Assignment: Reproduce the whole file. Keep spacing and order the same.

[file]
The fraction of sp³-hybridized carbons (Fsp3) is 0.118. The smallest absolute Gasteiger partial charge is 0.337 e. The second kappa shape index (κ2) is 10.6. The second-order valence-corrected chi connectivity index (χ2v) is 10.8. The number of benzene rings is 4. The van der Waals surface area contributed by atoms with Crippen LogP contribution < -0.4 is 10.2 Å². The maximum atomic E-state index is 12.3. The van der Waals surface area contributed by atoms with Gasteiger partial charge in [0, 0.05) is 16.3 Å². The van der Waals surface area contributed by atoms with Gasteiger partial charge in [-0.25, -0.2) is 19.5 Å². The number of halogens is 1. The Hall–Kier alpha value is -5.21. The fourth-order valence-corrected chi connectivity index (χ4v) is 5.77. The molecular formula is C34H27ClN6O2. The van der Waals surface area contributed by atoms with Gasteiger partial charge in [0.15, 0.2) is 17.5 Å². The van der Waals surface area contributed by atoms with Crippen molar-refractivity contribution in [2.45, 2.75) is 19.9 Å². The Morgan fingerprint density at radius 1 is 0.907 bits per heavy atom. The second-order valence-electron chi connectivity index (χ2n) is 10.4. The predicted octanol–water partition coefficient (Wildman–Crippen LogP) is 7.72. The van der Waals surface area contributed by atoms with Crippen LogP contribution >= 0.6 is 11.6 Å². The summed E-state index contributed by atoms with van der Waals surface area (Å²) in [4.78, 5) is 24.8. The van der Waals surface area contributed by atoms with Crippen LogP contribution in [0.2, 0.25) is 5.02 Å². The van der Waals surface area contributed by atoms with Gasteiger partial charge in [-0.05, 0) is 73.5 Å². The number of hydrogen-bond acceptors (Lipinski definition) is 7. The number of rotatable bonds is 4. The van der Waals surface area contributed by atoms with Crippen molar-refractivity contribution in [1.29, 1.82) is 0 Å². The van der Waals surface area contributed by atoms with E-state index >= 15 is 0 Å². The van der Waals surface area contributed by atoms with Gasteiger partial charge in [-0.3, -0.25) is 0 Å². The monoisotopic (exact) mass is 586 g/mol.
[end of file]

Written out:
The fraction of sp³-hybridized carbons (Fsp3) is 0.118. The smallest absolute Gasteiger partial charge is 0.337 e. The second kappa shape index (κ2) is 10.6. The second-order valence-corrected chi connectivity index (χ2v) is 10.8. The number of benzene rings is 4. The van der Waals surface area contributed by atoms with Crippen LogP contribution < -0.4 is 10.2 Å². The maximum atomic E-state index is 12.3. The van der Waals surface area contributed by atoms with Gasteiger partial charge in [0, 0.05) is 16.3 Å². The van der Waals surface area contributed by atoms with Gasteiger partial charge in [-0.25, -0.2) is 19.5 Å². The number of halogens is 1. The Hall–Kier alpha value is -5.21. The fourth-order valence-corrected chi connectivity index (χ4v) is 5.77. The molecular formula is C34H27ClN6O2. The van der Waals surface area contributed by atoms with Gasteiger partial charge in [0.15, 0.2) is 17.5 Å². The van der Waals surface area contributed by atoms with Crippen molar-refractivity contribution in [2.45, 2.75) is 19.9 Å². The Morgan fingerprint density at radius 1 is 0.907 bits per heavy atom. The second-order valence-electron chi connectivity index (χ2n) is 10.4. The predicted octanol–water partition coefficient (Wildman–Crippen LogP) is 7.72. The van der Waals surface area contributed by atoms with Crippen LogP contribution >= 0.6 is 11.6 Å². The summed E-state index contributed by atoms with van der Waals surface area (Å²) in [4.78, 5) is 24.8. The van der Waals surface area contributed by atoms with Crippen LogP contribution in [0.2, 0.25) is 5.02 Å². The van der Waals surface area contributed by atoms with Gasteiger partial charge in [-0.05, 0) is 73.5 Å². The number of hydrogen-bond acceptors (Lipinski definition) is 7. The number of rotatable bonds is 4. The van der Waals surface area contributed by atoms with Crippen molar-refractivity contribution in [1.29, 1.82) is 0 Å². The van der Waals surface area contributed by atoms with E-state index >= 15 is 0 Å². The van der Waals surface area contributed by atoms with Gasteiger partial charge in [-0.3, -0.25) is 0 Å². The monoisotopic (exact) mass is 586 g/mol.